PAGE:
A prominent 19th century historical figure has publicly declared slavery “a stain on our national character.” Abraham Lincoln? FrÃ©dÃ©ric Douglass? John Brown? No. Roger Brooke Taney who, as Chief Justice of the Supreme Court of the United States, authored the infamous 1857 Dred Scott decision denying African Americans citizenship rights in this country. American history is a mass of complexities and contradictions. Chief Justice Taney’s legal career strongly supports this concept.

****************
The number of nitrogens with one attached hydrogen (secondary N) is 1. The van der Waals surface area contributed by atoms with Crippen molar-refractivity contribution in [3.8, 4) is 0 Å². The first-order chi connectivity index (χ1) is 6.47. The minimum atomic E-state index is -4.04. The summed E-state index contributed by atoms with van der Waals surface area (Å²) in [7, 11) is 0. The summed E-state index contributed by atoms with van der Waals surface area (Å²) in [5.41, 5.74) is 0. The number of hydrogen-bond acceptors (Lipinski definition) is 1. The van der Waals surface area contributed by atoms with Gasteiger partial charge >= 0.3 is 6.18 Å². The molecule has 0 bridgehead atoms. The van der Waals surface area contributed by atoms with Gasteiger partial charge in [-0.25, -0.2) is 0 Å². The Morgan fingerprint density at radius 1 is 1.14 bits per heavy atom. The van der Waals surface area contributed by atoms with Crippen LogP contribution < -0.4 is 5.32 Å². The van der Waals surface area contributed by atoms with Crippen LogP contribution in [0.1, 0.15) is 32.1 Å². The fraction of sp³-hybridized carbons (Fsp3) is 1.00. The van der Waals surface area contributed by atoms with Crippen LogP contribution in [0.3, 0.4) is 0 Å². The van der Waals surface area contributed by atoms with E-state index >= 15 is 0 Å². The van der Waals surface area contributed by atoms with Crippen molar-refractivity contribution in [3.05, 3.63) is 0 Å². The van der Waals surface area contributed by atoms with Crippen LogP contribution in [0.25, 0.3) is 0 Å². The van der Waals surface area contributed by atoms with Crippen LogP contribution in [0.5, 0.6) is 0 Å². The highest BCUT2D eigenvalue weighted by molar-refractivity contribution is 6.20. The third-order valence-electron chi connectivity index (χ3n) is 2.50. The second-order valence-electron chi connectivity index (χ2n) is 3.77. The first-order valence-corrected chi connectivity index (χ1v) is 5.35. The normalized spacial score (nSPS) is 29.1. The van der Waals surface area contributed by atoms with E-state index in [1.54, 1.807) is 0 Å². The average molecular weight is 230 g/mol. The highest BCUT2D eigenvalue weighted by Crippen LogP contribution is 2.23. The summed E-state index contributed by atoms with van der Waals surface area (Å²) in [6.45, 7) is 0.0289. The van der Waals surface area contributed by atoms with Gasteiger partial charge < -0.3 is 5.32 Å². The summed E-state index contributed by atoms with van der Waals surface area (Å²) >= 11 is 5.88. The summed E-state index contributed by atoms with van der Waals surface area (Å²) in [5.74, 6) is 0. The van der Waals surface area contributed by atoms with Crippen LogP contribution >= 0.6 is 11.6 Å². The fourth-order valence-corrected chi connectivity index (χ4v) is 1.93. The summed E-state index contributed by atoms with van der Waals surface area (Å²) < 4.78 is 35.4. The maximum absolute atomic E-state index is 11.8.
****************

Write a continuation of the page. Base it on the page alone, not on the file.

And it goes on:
Recent editorials and press articles have addressed the political storm surrounding the teaching of Critical Race Theory, which argues that various institutions in this country over the course of its existence have had a significant negative impact on the lives of people from across the country. color. This controversy has reached a level of impact on national and local elections across the country. As part of this re-examination of our history, the bust of Justice Taney was recently removed from the Capitol in Washington where the Supreme Court heard cases in the 19th century. While Judge Taney more than deserves the universal condemnation he endured for writing the Dred Scott decision, a review of his prejudicial career reveals a man whose professional conduct was utterly inconsistent with Dred Scott’s position that Afro- Americans do not enjoy any legal rights in this country. .